Moving on... The view down onto the foreshore was lovely – sandy beaches, birds and grasses. Just don't turn round and look O2 and its adjacent buildings which, due to the high blue wire fence, resembles an American prison camp.
Intrigued about the plans for this area we ventured into the Now Gallery to see what we'd understood was supposed to be an exhibition showing how the peninsula will be developed in the future. The strapline is "Where Pioneers Live". That'll be the kind of pioneers who live in luxury apartments and use the Tesco Express and gym on the ground floor, rather than ones who have all their belongings on their back, clean their teeth with sticks and survive on baked beans and bad coffee.
Once inside the building we spent ages trying to work out what we were looking at. The 3D architectural forms that looked like jelly, wood and colourful perspex buildings looked like fun. I doubt that will happen in the UK. You only see that kind of vision in, say, Barcelona. Another white form  depicted the whole sweep of this swathe of land all the way to the City but I couldn't understand what it was intended to mean. It looked nice in a foyer kind of way, but why was it there? What was it supposed to be telling us? And how much had it cost to make?


We entered the viewing room and spent ages trying to get the interactive CGI film thing to work on the tablet (well done Malcolm!) but it had no sound and we spent all the time in there laughing and jeering at the over-sized badly-steered boats, the 2D buildings, the unsupported red walkways, the giant birds and the enormous trampoline! It was fun, but ultimately rather confusing.
I spoke about all this to the girl on the reception desk who explained that this open-to-the-public walk-in area on the ground floor was just about concepts, but if we wanted to know what was really being planned we'd need to make an appointment to go up to the first floor. Aha! So they are keeping it all under wraps. I'd say we can expect another maze of homogeneous high rise glass with a few "iconic" tall things thrown in for good measure.
Hmmm... we then investigated the interactive exhibits to the left of the desk which were supposed to explain the different districts within the peninsula. It was like a playground for adults. And most of it wasn't working.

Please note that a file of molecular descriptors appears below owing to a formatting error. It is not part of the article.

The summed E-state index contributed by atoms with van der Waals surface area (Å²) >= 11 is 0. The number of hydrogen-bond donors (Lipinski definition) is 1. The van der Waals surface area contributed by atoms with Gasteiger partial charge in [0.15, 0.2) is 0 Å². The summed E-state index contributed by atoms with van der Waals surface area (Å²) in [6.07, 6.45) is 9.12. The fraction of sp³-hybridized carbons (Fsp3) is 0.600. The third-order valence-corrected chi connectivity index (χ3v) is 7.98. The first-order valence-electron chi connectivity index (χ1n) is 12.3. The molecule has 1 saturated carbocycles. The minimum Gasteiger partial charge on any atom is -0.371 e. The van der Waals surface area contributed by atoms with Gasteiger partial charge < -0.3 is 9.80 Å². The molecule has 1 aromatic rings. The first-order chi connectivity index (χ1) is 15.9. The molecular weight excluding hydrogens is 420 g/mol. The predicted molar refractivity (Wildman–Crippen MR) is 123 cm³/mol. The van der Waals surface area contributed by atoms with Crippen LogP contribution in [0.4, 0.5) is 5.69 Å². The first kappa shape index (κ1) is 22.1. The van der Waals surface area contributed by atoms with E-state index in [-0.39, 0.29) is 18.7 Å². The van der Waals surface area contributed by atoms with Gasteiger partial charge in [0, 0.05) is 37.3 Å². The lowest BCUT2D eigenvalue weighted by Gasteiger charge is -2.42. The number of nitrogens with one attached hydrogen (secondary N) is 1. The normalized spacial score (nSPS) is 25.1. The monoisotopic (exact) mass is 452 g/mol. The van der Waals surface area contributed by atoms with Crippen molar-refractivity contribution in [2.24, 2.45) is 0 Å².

So we wandered back out into reality and walked the Thames Path to Greenwich.
But I'll save that for another day...

15 April 2016

Vintage Car Boot at Kings Cross this weekend

Find me selling all sorts of bric-a-brac, tins, accessories and what-not tomorrow and Sunday at Cubitt's Yard, Kings Cross.
For more info see the website.
Here's a video of last year
And some pics:
Kev's taxi will be there on Sunday only this year
Previous events at different locations: September 2014March 2015

12 April 2016

More doorway mosaics – patterns and motifs

Last month I put together a collection of mosaic floors depicting company names. This time it's a collection of patterns of mainly flora and fauna:
The thistle in the top row was the logo/emblem of David Greig the first high street grocery chain in the UK, and will feature in a forthcoming blog post about that company once I do some more sleuthing. The third one fourth row used to be on Wigmore Street near the end of Marylebone Lane but was removed/destroyed approx 2011 (sad face).


5 April 2016

Red Brick Reliefs

High above our heads on old façades there are carved friezes, motifs, date stamps and words from the days when buildings were almost as individual as human being –  architectural embellishments as personal jewellery and tattoos. 
I have noticed that quite a few of these are made from red bricks whose rectangular forms can be seen within the images.

In no particular order: Camden, Wapping, Kensington, Borough, Crouch End, Islington, West End
That's it. Please contact me if you have spotted any more of this kind.

29 March 2016

On the Foreshore at Limehouse

Earlier this month a few friends joined me for a forage on the foreshore at Limehouse.